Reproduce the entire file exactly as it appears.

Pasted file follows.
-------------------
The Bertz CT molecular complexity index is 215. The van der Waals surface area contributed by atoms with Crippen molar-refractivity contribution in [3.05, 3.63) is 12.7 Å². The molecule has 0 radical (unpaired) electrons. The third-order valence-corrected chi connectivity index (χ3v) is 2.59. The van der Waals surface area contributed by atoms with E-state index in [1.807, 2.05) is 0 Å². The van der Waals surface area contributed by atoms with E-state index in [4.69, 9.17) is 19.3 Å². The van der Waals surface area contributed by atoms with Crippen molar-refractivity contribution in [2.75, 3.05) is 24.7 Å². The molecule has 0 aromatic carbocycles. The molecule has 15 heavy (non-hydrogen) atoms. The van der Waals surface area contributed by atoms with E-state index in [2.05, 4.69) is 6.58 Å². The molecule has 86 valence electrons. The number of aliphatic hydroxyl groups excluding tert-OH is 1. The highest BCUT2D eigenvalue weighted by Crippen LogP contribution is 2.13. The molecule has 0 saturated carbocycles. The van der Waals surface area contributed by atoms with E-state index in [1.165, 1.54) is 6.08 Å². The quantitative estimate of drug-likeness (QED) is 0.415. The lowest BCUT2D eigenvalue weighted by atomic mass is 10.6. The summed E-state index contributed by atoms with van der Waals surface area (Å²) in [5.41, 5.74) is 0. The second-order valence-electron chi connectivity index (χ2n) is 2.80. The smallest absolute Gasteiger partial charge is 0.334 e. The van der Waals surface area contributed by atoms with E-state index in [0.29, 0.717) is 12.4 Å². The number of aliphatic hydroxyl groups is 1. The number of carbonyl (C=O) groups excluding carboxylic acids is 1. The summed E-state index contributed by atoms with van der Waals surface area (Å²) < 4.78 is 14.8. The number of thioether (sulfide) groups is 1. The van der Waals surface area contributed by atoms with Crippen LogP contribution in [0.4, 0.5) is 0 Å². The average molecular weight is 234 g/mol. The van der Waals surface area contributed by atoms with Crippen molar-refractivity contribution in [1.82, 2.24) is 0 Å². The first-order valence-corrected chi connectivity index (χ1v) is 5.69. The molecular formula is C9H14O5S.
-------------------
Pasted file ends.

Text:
The Bertz CT molecular complexity index is 215. The van der Waals surface area contributed by atoms with Crippen molar-refractivity contribution in [3.05, 3.63) is 12.7 Å². The molecule has 0 radical (unpaired) electrons. The third-order valence-corrected chi connectivity index (χ3v) is 2.59. The van der Waals surface area contributed by atoms with E-state index in [1.807, 2.05) is 0 Å². The van der Waals surface area contributed by atoms with E-state index in [4.69, 9.17) is 19.3 Å². The van der Waals surface area contributed by atoms with Crippen molar-refractivity contribution in [2.75, 3.05) is 24.7 Å². The molecule has 0 aromatic carbocycles. The molecule has 15 heavy (non-hydrogen) atoms. The van der Waals surface area contributed by atoms with E-state index in [2.05, 4.69) is 6.58 Å². The molecule has 86 valence electrons. The number of aliphatic hydroxyl groups excluding tert-OH is 1. The highest BCUT2D eigenvalue weighted by Crippen LogP contribution is 2.13. The molecule has 0 saturated carbocycles. The van der Waals surface area contributed by atoms with E-state index in [1.165, 1.54) is 6.08 Å². The quantitative estimate of drug-likeness (QED) is 0.415. The lowest BCUT2D eigenvalue weighted by atomic mass is 10.6. The summed E-state index contributed by atoms with van der Waals surface area (Å²) in [5.41, 5.74) is 0. The second-order valence-electron chi connectivity index (χ2n) is 2.80. The smallest absolute Gasteiger partial charge is 0.334 e. The van der Waals surface area contributed by atoms with E-state index in [0.29, 0.717) is 12.4 Å². The number of aliphatic hydroxyl groups is 1. The number of carbonyl (C=O) groups excluding carboxylic acids is 1. The summed E-state index contributed by atoms with van der Waals surface area (Å²) < 4.78 is 14.8. The number of thioether (sulfide) groups is 1. The van der Waals surface area contributed by atoms with Crippen LogP contribution in [0.4, 0.5) is 0 Å². The average molecular weight is 234 g/mol. The van der Waals surface area contributed by atoms with Crippen molar-refractivity contribution in [1.82, 2.24) is 0 Å². The first-order valence-corrected chi connectivity index (χ1v) is 5.69. The molecular formula is C9H14O5S.